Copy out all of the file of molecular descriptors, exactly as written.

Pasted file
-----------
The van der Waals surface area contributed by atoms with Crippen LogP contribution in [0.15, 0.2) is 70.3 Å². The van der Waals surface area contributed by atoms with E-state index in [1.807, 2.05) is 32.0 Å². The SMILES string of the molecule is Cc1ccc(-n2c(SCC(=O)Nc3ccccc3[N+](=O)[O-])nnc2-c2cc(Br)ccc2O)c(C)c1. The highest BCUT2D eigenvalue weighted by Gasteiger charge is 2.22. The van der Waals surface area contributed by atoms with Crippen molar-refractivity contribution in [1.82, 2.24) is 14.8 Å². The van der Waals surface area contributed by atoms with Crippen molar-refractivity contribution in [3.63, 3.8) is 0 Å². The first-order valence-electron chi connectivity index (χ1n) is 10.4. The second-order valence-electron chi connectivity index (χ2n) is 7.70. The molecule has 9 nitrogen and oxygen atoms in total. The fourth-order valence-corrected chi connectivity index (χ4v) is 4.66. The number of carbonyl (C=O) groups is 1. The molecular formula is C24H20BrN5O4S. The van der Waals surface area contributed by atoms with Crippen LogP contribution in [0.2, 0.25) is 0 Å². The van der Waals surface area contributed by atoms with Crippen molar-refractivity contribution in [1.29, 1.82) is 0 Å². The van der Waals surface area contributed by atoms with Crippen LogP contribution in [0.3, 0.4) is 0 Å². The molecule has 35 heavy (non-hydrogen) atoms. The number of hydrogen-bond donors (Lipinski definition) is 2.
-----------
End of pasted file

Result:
The van der Waals surface area contributed by atoms with Crippen LogP contribution in [0.15, 0.2) is 70.3 Å². The van der Waals surface area contributed by atoms with E-state index in [1.807, 2.05) is 32.0 Å². The SMILES string of the molecule is Cc1ccc(-n2c(SCC(=O)Nc3ccccc3[N+](=O)[O-])nnc2-c2cc(Br)ccc2O)c(C)c1. The highest BCUT2D eigenvalue weighted by Gasteiger charge is 2.22. The van der Waals surface area contributed by atoms with Crippen molar-refractivity contribution in [1.82, 2.24) is 14.8 Å². The van der Waals surface area contributed by atoms with Crippen molar-refractivity contribution in [3.63, 3.8) is 0 Å². The first-order valence-electron chi connectivity index (χ1n) is 10.4. The second-order valence-electron chi connectivity index (χ2n) is 7.70. The molecule has 9 nitrogen and oxygen atoms in total. The fourth-order valence-corrected chi connectivity index (χ4v) is 4.66. The number of carbonyl (C=O) groups is 1. The molecular formula is C24H20BrN5O4S. The van der Waals surface area contributed by atoms with Crippen LogP contribution in [0.2, 0.25) is 0 Å². The van der Waals surface area contributed by atoms with Crippen molar-refractivity contribution in [1.29, 1.82) is 0 Å². The van der Waals surface area contributed by atoms with Crippen LogP contribution in [0.3, 0.4) is 0 Å². The molecule has 35 heavy (non-hydrogen) atoms. The number of hydrogen-bond donors (Lipinski definition) is 2.